HE’S yet to pull on a jumper, let alone play a game for the Panthers, but Justin Koschitzke’s impact on Lavington has already been profound.
There was always going to be interest when the former St Kilda star joined the club.
Internally, just as much as there has been externally.
What was Koschitzke going to be like?
Fans have seen him play on television, and many knew him as the easy-going mate of Kade Stevens who hung around the club socially every now and then.
But what is he like as a teammate?
Well, it hasn’t taken them long to work out that Koschitzke means business.
“Justin is really intent on success,” coach James Saker said.
“He’s motivated and that message has filtered through and rubbed off on the group, particularly the younger guys — and even our leaders.
“He’s doing it for the right reasons and is 100 per cent behind Lavi as a person and as a player.”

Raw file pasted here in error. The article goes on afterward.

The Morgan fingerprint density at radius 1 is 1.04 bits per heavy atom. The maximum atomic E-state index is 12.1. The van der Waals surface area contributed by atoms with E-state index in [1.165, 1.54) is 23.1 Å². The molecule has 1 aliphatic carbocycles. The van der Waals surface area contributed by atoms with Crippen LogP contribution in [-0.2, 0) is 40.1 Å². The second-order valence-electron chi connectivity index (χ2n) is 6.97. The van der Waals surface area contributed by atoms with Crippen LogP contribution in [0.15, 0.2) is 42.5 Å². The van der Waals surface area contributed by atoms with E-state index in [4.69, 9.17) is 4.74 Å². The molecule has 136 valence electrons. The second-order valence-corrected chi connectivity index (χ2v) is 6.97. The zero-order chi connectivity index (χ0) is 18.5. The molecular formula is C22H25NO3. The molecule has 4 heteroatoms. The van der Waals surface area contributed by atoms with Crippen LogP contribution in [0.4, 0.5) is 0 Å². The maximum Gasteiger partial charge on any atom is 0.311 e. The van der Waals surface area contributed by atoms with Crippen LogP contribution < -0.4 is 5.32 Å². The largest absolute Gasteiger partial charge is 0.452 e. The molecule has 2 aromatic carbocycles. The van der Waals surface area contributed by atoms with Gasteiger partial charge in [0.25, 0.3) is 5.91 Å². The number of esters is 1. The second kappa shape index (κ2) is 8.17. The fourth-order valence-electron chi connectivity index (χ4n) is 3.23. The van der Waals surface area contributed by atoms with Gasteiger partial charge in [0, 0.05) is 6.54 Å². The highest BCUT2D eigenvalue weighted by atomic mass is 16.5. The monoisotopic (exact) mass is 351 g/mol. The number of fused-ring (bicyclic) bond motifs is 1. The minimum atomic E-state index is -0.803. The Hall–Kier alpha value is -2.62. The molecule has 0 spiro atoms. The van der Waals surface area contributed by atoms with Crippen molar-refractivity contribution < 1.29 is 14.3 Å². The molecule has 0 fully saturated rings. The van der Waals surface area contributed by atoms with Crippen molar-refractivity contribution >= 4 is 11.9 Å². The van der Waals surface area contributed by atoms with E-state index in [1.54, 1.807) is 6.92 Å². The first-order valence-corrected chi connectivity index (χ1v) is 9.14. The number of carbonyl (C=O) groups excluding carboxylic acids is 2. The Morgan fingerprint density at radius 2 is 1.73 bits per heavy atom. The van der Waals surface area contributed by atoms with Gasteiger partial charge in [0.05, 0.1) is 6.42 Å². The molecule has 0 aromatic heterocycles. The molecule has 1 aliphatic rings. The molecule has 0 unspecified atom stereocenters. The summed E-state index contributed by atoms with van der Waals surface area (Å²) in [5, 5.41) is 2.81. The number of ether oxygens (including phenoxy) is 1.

Training has reflected that.
With a buzz surrounding Lavington that hasn’t been felt in years following Koschitzke’s arrival, Saker is happy to admit things are different.
Not so much with attitude — the players are fully aware the hard work is still to be done — rather, the intent and belief they have about doing it.
This is a chance they don’t want to let slip.
“There’s been a real emphasis on building that competitive nature in our group,” Saker said.
“We would like to think there are spots that are going to be up for grabs this year, which is most encouraging.
“It has created an intensity at training that has been pretty impressive.
“They aren’t just going through the motions and things have really fired up.”
Despite the summer hype, Lavington is still the hunter — at least in their coach’s mind.
Albury and Yarrawonga, not Lavington, have played in the past five grand finals.
That point hasn’t been lost on the Panthers.
“From our end, that’s still the case,” Saker said.
“Maybe there’s been a little more anticipation but it’s really just business as usual for us.
“There’s enough natural talent there, but if we don’t have that culture of working hard for our mates and playing with a defence-first attitude, it’s been shown in the past that we’re susceptible to anyone.
“It may sound corny but I honestly haven’t looked past Wod-onga in round 1.
“We’re going to have to be on our game.”